Sunny days are such a boost to the system, aren’t they? This weekend, it’s hard to believe that ‘The Beast from the East’ is waiting to do its damnedest. Yesterday, I dragged a hardwood chair from the patio to a sunny patch at the far end of our north-facing back garden (not far, actually, as our ‘new’ garden is very small). Cat senior joined me in catching some rays. I didn’t stay put for very long, just long enough to feel more alive under an optimistic light level, the sharp air pinching some colour into my cheeks. Indoors, a vase of supermarket daffodils lights up the kitchen.
As a gesture towards spring-cleaning my teeny tiny blogsite, I’ve changed the header image. The previous image is several years old; I like this one as it’s spontaneous rather than posed. Photo credit goes to Ambrose Musiyiwa, a familiar face at many cultural and other events in Leicester. Thanks, Ambrose!
I’ve made a start on gathering together poems (my own and others’), internet ‘finds’ and reference books with a view to a new writing project related to the old wives’ tales, superstitions and slanted childhood memories that I grew up hearing from my grandmothers and mother. It’s a tentative start but a start nevertheless. And I’ve been doing a little more writing in, and gleaning from, my notebook, too.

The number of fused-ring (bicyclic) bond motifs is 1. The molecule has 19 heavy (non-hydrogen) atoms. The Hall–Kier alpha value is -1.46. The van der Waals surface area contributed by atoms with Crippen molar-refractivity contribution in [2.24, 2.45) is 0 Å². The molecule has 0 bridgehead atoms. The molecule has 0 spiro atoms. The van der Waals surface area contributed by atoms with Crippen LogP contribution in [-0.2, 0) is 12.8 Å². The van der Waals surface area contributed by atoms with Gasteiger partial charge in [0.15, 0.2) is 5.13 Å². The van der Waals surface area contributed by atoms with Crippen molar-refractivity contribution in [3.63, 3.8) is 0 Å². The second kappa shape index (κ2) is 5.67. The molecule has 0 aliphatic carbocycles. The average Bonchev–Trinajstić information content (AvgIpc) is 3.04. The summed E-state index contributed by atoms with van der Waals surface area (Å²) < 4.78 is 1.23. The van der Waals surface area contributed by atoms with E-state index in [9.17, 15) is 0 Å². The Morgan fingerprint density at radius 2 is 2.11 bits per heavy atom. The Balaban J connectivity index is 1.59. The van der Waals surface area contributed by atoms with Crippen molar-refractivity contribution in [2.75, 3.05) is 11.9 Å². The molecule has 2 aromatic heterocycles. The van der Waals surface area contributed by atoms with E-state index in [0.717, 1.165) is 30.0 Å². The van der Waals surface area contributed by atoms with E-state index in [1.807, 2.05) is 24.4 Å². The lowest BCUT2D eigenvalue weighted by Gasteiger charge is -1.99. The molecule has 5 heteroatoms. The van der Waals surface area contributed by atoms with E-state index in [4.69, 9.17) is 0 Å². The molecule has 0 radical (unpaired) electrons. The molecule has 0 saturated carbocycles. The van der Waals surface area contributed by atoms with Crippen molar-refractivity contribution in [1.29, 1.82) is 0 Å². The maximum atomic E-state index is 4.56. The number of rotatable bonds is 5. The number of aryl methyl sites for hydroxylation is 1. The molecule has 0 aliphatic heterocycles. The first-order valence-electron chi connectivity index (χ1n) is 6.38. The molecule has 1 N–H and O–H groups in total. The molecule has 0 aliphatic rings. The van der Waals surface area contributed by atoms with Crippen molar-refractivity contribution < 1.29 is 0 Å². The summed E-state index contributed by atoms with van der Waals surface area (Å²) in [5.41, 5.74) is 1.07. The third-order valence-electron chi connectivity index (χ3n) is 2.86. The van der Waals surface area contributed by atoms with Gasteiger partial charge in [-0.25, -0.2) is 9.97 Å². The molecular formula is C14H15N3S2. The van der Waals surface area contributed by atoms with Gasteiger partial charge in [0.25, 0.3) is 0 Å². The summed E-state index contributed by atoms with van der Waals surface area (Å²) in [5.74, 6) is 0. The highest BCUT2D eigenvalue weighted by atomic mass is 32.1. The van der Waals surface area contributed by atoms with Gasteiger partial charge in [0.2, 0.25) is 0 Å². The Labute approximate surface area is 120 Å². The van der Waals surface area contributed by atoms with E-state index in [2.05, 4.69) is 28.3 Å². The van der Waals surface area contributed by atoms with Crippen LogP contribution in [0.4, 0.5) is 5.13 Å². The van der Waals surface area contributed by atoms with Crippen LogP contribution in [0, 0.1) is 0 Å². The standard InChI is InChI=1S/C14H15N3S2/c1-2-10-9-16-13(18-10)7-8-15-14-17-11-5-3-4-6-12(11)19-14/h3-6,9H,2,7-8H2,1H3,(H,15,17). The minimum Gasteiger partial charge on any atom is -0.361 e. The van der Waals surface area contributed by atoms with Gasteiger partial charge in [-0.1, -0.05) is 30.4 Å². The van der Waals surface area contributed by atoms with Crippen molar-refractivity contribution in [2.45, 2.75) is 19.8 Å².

It’s been a while since I last participated in a writing workshop. In a bid to sweep away a winter’s-worth of cobwebs, I’ve signed up for Jen Campbell’s online workshop, Poetry and Fairy Tale. I’m hoping that it will help me throw new light on a problematic poem that’s been stewing for too long – or spark something completely unexpected. I’ve also splashed out (I blame recent social media enthusing about poetry festival goings and doings) and booked myself a place on George Szirtes’ masterclass, Liberated by Constraint, facilitated by Writing East Midlands. I hope this one will jerk me right out of my comfort zone.
I’ve not done a great deal of reading, this week (yes, I’m still reading that back issue of The North, as well as a novel that isn’t engaging me as I hoped it would). I did read last Sunday’s Brainpickings and especially enjoyed, in The Temple of Knowledge, about Ronald Clark, who grew up in a New York public branch library in an age when library caretakers and their families lived among the books. As the only bookworm in a literate but not a book-loving family, I can’t think of anything I’d have liked better! His story sparked personal memories of spending hours of a Saturday, lounging on a beanbag in the children’s section of our local library, lost in a book; sitting at a table in the enforced silence of the reference library, copying passages from a book, for the love of it. I came across this quote, by Jorge Luis Borges, at the bottom of this morning’s Wordery email: “I have always imagined Paradise as a kind of library.”
I hope you’re enjoying the sunshine at least as much as your writing and reading 🙂 x